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Fairy Tale Folklore
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Date:2010-11-29 00:35
Subject:Fairytales 02

+Icons: Hansel & Gretel 62

Hansel & Gretel icons )

If you use, please, credit me <lj user="aroa_nehring"> or <lj user="reflejo_espejo">

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Date:2007-10-16 18:42
Subject:A great web site - many cultures speak of faery folk

 The Cherokee believed that the Falls of Tallulah, in northeastern Georgia, were inhabited by a race of tiny people who lived in the rocks and grottos under the waterfalls. Known as the Nûñnĕ’hĭ, or the “immortals”, they were thought to be no larger than children but were well formed with hair reaching to their feet. The tiny people exhibited a dual nature, being both helpful to humans as well as hostile—should anyone see the Immortals at their work they would die. Because of this hostility, the Cherokee hunters and fishers avoided the falls. Mooney reported that just a few years prior the turn of the 20th century “two hunters from Raventown, going behind the high fall near the head of the Oconaluftee on the East Cherokee reservation, found there a cave with fresh footprints of the Little People all over the floor”  This inherent hostility of the Faery toward humans is not restricted to those in the Americas. Spence noted in his book, Legends and Romances of Brittany, “as a rule they are by no means friendly or even humane”.  The fay of Brittany, according to Spence, are “cold and hostile, they hold aloof from human converse, and, should they encounter man, vent their displeasure at the interruption in the most vindictive manner.”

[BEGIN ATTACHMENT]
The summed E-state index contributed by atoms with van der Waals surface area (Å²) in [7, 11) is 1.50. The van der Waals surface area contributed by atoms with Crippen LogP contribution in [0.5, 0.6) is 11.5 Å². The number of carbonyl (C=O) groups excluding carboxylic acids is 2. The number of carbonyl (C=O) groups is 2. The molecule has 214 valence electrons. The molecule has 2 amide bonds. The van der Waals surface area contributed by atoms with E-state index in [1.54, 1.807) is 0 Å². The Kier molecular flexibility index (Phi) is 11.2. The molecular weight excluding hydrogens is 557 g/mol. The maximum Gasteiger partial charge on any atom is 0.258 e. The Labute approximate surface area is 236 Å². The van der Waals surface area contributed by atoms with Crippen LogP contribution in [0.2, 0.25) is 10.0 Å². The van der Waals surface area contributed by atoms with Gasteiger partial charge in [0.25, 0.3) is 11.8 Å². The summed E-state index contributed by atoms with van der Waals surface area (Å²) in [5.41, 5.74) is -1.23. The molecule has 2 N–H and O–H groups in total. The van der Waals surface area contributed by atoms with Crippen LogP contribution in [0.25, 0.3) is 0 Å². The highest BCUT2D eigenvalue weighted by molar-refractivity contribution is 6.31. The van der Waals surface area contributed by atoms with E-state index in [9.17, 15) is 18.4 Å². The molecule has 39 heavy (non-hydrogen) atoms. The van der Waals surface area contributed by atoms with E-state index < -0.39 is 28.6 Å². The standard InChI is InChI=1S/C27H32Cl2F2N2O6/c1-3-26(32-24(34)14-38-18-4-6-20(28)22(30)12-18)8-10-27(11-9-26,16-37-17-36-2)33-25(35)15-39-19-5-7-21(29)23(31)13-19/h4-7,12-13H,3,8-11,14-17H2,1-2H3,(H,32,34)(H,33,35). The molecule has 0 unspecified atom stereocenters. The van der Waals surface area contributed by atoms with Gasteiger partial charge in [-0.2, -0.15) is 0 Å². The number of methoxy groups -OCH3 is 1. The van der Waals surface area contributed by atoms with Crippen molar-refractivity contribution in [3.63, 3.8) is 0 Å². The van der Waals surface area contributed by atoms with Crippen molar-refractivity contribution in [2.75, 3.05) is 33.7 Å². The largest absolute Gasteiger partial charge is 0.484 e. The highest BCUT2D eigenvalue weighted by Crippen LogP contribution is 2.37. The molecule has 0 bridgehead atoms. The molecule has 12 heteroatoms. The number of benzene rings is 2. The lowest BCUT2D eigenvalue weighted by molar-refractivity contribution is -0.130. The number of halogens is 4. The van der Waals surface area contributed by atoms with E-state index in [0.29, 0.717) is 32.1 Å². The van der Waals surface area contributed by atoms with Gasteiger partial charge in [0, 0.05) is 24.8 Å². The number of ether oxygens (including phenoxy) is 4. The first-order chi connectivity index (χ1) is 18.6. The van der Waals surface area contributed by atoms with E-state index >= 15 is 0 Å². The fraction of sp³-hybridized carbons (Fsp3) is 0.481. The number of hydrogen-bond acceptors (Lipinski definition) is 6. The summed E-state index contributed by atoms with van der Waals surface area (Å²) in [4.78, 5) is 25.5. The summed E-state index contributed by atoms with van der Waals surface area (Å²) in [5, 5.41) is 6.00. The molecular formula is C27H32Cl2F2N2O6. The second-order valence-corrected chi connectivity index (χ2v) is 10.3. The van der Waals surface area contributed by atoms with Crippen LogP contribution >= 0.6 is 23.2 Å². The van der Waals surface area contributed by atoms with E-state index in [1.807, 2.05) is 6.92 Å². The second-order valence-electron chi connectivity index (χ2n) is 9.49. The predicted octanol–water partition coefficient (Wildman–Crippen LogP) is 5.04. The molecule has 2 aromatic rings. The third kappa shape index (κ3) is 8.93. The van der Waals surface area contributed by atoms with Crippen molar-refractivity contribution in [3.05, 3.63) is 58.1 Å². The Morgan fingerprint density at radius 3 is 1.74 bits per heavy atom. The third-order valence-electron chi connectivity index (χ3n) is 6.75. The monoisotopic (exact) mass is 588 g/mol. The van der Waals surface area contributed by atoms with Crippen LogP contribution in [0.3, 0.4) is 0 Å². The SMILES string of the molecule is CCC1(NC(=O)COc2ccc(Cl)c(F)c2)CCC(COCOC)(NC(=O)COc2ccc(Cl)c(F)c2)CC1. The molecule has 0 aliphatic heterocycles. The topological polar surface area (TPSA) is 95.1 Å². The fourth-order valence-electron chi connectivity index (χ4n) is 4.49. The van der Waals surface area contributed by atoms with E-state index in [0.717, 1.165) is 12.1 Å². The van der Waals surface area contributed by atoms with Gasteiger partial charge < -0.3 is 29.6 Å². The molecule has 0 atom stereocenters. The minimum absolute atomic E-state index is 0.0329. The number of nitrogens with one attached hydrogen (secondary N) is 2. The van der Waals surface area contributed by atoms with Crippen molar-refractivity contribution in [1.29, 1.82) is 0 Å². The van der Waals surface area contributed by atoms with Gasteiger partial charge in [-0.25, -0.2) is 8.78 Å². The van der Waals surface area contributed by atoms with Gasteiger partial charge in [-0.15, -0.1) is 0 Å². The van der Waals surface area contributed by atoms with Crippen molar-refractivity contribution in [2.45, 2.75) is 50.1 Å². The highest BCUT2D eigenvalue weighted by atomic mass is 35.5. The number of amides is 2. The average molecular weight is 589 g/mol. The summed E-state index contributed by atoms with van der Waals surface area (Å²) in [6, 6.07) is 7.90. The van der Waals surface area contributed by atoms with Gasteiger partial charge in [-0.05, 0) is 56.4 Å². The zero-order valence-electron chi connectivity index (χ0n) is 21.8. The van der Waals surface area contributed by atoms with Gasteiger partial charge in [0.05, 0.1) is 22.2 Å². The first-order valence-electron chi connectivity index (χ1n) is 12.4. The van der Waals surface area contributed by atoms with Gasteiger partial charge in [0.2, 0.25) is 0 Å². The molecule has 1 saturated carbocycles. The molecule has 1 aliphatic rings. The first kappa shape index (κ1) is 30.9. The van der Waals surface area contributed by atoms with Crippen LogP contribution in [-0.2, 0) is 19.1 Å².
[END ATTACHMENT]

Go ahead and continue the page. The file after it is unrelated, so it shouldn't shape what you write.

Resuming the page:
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Date:2007-07-26 21:40
Subject:Fairy Tale Matchbox